Russian gas, Ukraine and Europe's energy security

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About the author
Dieter Helm is a fellow in economics at New College, Oxford. Among his recent publications are A New British Energy Policy (Social Market Foundation, November 2005).
The gas-price dispute that erupted in early 2006 has sobering lessons for all the parties involved, says Dieter Helm.

When Gazprom turned down the gas supply to the Ukraine in early January 2006, there was a sense of panic in Europe, as the full extent of dependency on Russian supplies dawned, both inside and outside the old Soviet boundaries. Some saw this as a wake-up call, which would usher in a dash-for-nuclear. Others saw a blatant bit of power politics as Vladimir Putin wreaked revenge on the orange revolution in the Ukraine. And many simply concluded that the west was deluded to think Russia had embraced competitive markets in energy, rather than a more familiar Opec game.

Almost all of these initial responses were misguided, and for reasons which have quite deep historical and political roots. The history of Russian energy policy towards eastern Europe is a strange combination of hard-nosed economics and political expediency. In the Soviet days, being able to turn the lights out was a deliberate part of a strategy of control, and electricity transmission systems and fossil fuel supplies were designed with this in mind. In return, the satellite countries got cheap energy – as indeed did the Russians themselves – designed to give industry a competitive advantage and to keep the population happy.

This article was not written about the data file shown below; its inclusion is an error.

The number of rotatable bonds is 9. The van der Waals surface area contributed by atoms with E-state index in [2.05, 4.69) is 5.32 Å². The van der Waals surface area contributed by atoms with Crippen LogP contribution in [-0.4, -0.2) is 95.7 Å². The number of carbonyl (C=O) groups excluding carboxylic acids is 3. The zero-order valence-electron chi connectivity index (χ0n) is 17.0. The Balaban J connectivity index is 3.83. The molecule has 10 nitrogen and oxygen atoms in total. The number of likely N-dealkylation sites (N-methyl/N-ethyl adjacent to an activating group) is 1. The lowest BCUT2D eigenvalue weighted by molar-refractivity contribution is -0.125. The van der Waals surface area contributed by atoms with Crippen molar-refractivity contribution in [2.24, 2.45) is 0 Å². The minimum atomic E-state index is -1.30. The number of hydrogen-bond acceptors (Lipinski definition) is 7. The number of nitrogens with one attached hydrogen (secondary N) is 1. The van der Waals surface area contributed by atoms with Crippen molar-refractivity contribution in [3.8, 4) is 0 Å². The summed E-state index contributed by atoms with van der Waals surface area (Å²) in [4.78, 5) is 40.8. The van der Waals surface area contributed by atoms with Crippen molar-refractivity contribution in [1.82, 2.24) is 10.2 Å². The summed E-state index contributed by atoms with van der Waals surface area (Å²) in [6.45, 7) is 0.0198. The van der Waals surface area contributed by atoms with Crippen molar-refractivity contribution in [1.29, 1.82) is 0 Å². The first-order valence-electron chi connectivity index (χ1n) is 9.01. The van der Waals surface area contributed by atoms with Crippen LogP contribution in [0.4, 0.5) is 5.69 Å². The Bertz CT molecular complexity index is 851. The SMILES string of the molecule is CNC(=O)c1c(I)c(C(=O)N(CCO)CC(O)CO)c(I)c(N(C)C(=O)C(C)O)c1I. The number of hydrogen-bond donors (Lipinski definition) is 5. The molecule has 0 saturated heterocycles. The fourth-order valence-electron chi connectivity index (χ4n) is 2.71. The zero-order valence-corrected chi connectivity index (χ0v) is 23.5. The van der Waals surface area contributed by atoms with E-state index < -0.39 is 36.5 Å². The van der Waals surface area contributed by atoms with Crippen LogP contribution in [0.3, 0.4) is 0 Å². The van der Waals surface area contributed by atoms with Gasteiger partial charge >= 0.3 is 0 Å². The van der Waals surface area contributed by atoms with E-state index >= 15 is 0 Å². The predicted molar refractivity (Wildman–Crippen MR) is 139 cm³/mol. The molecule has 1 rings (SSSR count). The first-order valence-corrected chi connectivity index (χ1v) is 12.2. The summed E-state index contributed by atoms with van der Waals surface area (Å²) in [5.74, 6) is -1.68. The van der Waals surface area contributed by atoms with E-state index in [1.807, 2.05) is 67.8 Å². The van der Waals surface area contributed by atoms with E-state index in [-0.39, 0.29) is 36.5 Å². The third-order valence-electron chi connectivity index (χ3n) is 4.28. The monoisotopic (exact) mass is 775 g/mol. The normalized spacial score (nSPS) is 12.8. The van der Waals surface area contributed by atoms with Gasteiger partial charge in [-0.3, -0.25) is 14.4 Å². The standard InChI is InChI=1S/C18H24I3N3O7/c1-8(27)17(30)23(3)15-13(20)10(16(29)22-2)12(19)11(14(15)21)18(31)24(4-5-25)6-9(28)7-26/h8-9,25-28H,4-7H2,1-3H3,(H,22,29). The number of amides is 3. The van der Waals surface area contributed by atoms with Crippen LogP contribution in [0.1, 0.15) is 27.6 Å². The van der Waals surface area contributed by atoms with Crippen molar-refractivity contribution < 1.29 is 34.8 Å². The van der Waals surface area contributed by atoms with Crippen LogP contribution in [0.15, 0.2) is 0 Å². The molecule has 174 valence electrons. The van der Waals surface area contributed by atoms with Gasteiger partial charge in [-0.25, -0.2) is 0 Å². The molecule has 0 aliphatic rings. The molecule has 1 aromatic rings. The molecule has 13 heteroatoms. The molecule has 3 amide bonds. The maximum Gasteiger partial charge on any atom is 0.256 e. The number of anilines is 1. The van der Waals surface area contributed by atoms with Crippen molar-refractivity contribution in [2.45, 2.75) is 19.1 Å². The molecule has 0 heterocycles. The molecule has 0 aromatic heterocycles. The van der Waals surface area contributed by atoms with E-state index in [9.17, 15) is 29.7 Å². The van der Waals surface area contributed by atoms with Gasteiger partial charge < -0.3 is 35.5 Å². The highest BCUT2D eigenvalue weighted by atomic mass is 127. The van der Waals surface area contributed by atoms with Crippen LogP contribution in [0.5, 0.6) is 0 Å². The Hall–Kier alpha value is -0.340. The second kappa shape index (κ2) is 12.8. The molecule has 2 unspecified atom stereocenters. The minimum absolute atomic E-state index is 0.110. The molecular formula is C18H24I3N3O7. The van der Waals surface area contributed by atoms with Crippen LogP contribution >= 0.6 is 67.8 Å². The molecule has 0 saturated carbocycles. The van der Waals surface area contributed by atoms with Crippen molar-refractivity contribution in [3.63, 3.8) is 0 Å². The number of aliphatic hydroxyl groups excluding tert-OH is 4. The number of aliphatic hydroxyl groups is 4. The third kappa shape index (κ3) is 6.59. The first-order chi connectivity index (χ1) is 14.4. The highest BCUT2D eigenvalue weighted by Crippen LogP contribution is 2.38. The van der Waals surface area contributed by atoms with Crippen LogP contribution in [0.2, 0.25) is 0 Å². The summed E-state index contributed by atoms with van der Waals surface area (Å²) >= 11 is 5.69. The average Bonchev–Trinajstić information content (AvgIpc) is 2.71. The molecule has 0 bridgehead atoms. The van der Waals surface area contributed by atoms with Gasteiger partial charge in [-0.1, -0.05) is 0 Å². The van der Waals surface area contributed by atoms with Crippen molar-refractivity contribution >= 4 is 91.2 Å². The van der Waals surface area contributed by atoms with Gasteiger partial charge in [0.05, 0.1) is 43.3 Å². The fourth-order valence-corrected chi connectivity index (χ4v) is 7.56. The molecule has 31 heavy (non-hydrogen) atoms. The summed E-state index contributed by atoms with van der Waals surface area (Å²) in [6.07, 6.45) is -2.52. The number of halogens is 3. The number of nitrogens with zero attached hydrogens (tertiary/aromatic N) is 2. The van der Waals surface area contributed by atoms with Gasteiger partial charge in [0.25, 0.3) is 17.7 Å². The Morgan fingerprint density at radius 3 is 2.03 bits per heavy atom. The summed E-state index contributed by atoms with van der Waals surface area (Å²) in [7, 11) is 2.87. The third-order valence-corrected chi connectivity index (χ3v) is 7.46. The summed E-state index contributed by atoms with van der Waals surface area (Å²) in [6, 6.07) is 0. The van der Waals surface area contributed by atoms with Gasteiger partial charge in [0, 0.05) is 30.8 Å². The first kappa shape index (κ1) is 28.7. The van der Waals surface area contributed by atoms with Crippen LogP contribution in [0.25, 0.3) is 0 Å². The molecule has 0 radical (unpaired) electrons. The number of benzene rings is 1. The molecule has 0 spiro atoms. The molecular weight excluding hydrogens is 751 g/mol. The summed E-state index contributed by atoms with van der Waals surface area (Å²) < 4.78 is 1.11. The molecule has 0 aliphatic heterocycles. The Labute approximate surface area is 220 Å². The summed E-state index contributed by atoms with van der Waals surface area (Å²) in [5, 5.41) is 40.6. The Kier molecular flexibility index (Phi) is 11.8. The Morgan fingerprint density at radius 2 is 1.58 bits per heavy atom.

Dieter Helm is a fellow in Economics at New College, Oxford. See www.dieterhelm.co.uk for recent articles on energy policy. Comments welcome to dieter@dhelm.co.uk

Among his recent publications are:

A New British Energy Policy (Social Market Foundation, November 2005)

European Energy Policy (prepared for the UK presidency of the European Union, October 2005, pdf)

Carbon Contracts and Energy Policy: An Outline Proposal (October 2005)

This deal has been coming unstuck since at least the collapse of the Berlin wall in November 1989, but it took the gradual ramping up of oil (and gas) prices on world markets since 2000 to undermine it. As the Putin regime gained in political power with the new oil revenues, so too did its desire to control and exploit its oil and gas reserves. It became less and less tenable to subsidise Ukraine and all the rest of the former client states. World prices simply made the subsidies prohibitively expensive against the market value of the oil and gas. Why anyone expected these countries to remain immune from the oil shock after 2000 is a mystery.

There were however three complications. The first was the politics of the Ukraine, and the defeat of the Russian faction of eastern Ukraine in the controversial presidential elections of October-November 2004 which precipitated the orange revolution. If Russia had felt a national sympathy for the Ukraine regime before the revolution, it had less incentive to subsidise it afterwards.

The second complication came with the question of the pipeline, its control, ownership and transit fees. This is a prize that Gazprom wanted, and since Gazprom is very much now a Putin-controlled company through its effective renationalisation, the company's strategy of controlling transit to western Europe simply got muddled up in the immediate gas-price dispute.